_game = new RemoteGameClient();

string host = ConfigurationManager.AppSettings["Host"];
_game.Changed += game_Changed;
_game.Start(host, 578);

As you can see, the port is fixed. That's easy to change but I didn't needed such configuration, only the host was changing in my tests. After calling Start, the game will start receiving server info, creating components, changing its properties, and calling the Changed event.

The Changed events tells which components have been added or removed, but there is no way to know what properties have been changed at the client side. It is really required to redraw everything when the Changed event is invoked, but that's how games usually work.

Now the Changed has a dictionary with all components that have been changed and, inside such dictionary, which properties have been changed. Also, to support the WPF binding structure, I created the ObservableRemoteGameComponent, which implements INotifyPropertyChanged. Check it at the end of the article.

I wanted to render everything in the MainWindow directly but the OnRender of Window is never called. So I created a GameControl component, which is responsible for drawing all IDrawable components.

As you may expect, the components (like the cars, the messages, and even the Background) must implement IDrawable. They must also inherit from the common components so the framework knows how to create them.

The Message class (which presents animated messages like "Big Hit!", "Finished Lap 1", and some others) looks like this:

using System.Windows;
using System.Windows.Media;
using RemoteGameSample.Common;

namespace RemoteGameSample
{
  public abstract class Message:
    CommonMessage,
    IDrawable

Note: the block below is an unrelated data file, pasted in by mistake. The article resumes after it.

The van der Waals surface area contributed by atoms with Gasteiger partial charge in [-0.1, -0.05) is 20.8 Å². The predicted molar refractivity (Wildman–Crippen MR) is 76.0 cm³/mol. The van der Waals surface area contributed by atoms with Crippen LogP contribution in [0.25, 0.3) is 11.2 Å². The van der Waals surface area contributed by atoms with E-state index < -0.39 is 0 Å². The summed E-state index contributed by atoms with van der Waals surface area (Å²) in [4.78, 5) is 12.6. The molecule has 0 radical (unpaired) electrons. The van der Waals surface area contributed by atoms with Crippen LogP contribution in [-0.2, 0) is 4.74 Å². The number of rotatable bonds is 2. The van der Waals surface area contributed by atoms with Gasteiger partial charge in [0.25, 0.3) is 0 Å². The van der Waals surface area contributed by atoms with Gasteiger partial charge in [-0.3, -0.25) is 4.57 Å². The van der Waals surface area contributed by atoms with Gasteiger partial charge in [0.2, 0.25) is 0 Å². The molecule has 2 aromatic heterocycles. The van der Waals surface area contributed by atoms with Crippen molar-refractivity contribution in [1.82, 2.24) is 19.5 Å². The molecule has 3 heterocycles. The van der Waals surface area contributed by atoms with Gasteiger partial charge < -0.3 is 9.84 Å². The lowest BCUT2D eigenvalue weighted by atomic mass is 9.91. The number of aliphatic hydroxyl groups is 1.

{
    public void Draw()
    {
      var dc = GameControl._drawingContext;

      var argbColor = Color;
      var color = System.Windows.Media.Color.FromArgb(argbColor.Alpha,
                  argbColor.Red, argbColor.Green, argbColor.Blue);
      var brush = new SolidColorBrush(color);

      var text = FormattedTextCreator.Create(Text, Size, brush);

      var point = Position;
      var newPoint = new Point(point.X+PlayerCar._leftModifier-text.Width/2,
                         point.Y+PlayerCar._topModifier-text.Height/2);
      dc.DrawText(text, newPoint);
    }
  }
}

The Message class itself does not know it is animated. But at each server change, the message is redrawn with the new property values (like new Color and new Position) and that's how it gets animated. The server is the one that's changing those values.

If you want to look at the other classes, feel free. Even the PlayerCar, which is the most complex class, is easy to understand. It only registers to the key events, changes the Movement value, and draws. Download the source code and check it out.

Now, I will go back to the server, because that is where everything happens.

Going Back to the Server

Rooms

The first version of the game didn't have the concept of rooms, but it is a very important one.

First, rooms allows players to join different maps. Also, the maps have a limit of four players at once, so creating a new room allows more players to play in the same map but in separate games. And, for this game, it was essential to make the first screen.

Even with this simple visual (and this is the one that is drawn using WPF components Label and ListBox), this first screen runs in a separate room at the server side. The participant must always be bound to a room and will always receive all the public changes from that room and the private changes directed to him. So, to avoid receiving public changes of a game when one was not chosen, a new room is created as soon the participant connects.

To understand that, let's see the initialization of the server itself: